Intel Says Goodbye to Rocket Lake CPUs

Intel this week announced plans to discontinue its higher-end 11th Generation Core ‘Rocket Lake’ processors, which are made using its 14nm-class process technology. The CPUs will still be available to Intel’s partners for a while, but their days are now numbered. Intel also said it will phase out its 400 and 500-series chipsets for processors in LGA1200 packaging. 

Intel advised its partners to place their final orders on 11th Generation Core i5, Core i7, Core i9, and corresponding Xeon W-series processors, as well as select 400 and 500-series chipsets for LGA1200 platforms by August 25, 2023. The final CPUs and chipsets will be shipped by February 23, 2024. The company will keep Rocket Lake-based Xeon E-series CPUs for embedded applications around for longer, but the bulk of Rocket Lake processors will be discontinued by next year.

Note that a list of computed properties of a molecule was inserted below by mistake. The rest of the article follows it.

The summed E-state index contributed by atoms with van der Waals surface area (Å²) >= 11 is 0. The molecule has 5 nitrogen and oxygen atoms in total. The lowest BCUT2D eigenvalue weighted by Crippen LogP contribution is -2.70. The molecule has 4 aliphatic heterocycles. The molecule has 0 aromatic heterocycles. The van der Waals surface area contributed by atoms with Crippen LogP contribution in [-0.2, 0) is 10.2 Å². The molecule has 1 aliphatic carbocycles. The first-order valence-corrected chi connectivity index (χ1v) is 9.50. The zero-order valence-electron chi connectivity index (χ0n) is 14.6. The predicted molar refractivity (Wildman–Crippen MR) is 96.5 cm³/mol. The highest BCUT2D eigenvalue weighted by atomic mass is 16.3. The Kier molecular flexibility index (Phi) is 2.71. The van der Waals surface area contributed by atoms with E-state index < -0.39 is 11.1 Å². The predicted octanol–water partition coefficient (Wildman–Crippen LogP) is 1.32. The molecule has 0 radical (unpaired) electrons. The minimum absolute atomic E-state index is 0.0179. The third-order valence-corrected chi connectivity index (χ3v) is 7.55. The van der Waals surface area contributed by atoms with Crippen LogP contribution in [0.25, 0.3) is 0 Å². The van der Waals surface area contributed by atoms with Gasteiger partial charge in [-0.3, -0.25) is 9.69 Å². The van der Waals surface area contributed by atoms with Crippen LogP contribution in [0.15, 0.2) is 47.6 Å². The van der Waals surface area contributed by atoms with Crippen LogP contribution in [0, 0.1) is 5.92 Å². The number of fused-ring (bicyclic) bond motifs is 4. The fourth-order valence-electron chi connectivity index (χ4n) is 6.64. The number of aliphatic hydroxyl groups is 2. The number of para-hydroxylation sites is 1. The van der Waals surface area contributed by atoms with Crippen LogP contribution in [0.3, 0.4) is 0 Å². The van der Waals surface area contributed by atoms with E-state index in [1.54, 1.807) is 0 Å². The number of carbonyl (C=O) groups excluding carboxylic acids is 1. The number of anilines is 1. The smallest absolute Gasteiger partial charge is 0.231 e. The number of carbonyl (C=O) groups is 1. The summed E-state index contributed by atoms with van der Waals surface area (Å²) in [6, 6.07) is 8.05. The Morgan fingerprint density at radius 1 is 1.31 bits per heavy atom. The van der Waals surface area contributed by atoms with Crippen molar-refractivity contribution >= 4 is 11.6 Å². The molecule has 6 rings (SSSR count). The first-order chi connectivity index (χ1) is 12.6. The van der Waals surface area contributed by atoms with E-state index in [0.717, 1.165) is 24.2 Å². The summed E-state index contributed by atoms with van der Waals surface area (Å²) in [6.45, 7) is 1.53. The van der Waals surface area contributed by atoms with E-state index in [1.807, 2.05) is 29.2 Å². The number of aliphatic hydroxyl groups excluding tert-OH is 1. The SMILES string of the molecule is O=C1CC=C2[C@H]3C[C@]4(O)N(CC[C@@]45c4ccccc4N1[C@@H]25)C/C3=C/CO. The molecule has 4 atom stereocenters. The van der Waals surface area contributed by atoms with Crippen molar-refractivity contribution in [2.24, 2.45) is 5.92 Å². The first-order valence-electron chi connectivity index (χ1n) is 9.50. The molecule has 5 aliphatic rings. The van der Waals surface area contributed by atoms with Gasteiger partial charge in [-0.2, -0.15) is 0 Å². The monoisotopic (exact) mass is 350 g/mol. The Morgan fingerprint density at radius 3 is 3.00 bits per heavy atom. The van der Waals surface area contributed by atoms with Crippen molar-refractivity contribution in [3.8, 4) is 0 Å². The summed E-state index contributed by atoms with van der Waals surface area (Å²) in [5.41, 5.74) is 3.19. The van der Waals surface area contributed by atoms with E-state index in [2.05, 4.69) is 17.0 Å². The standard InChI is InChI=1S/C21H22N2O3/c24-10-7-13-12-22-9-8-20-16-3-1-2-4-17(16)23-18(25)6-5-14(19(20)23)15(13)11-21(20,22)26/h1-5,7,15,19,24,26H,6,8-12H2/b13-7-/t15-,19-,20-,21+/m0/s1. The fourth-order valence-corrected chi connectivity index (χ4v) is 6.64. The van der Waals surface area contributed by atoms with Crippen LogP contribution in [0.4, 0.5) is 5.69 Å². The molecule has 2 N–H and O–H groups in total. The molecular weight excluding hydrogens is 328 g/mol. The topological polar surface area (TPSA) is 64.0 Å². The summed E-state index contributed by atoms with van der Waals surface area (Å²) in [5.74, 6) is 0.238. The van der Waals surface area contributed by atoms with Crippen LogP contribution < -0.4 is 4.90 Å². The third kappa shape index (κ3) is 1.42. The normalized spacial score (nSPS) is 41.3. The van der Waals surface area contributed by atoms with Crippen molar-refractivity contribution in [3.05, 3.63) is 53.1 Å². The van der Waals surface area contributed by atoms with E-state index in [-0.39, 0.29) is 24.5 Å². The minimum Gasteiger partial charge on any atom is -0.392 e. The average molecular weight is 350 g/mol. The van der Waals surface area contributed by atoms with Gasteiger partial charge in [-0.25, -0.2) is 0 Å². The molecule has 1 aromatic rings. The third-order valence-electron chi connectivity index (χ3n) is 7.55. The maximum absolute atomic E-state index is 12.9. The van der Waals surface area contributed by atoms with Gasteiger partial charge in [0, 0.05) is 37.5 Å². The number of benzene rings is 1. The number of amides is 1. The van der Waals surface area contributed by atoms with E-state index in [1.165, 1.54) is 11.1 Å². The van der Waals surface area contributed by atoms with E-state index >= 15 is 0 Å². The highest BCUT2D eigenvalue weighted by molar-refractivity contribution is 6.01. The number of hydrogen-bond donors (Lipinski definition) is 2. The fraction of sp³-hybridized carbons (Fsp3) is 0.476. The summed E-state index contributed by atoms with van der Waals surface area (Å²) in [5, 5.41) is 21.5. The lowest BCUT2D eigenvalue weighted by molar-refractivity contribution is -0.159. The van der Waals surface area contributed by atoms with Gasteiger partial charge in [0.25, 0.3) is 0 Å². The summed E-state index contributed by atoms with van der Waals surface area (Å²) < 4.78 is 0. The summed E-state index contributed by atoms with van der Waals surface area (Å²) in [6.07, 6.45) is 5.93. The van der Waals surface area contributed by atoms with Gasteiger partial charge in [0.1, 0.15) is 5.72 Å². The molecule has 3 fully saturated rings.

Intel’s Rocket Lake processors for desktops have always been somewhat controversial: On one hand, they’re based on the Cypress Cove microarchitecture (which derives from Sunny Cove microarchitecture) and are equipped with an Xe-powered integrated GPU, just like Intel’s 10nm Ice Lake and Tiger Lake CPUs for mobile PCs and compact desktops. On the other hand — unlike Ice Lake and Tiger Lake processors — Rocket Lake chips are made using a refined 14nm-class process technology. 

Because Rocket Lake chips feature backported general-purpose cores, Intel had to reduce the core count of these CPUs from 10 (in the case of Comet Lake) to eight. The new chips still offered better performance than their predecessors in loads of applications, but those who needed higher core count preferred AMD’s Ryzen 9 3900-series CPUs with 12 or 16 cores, or even Intel’s 10th Generation Comet Lake processors.

It’s unlikely that Intel’s 11th Generation Core Rocket Lake CPUs will be missed all that much, as Intel has since released two 10nm-based product families for desktops featuring competitive microarchitectures. But for those who would like to upgrade their LGA1200 machines, Rocket Lake chips will continue to be available for a while — but not forever.

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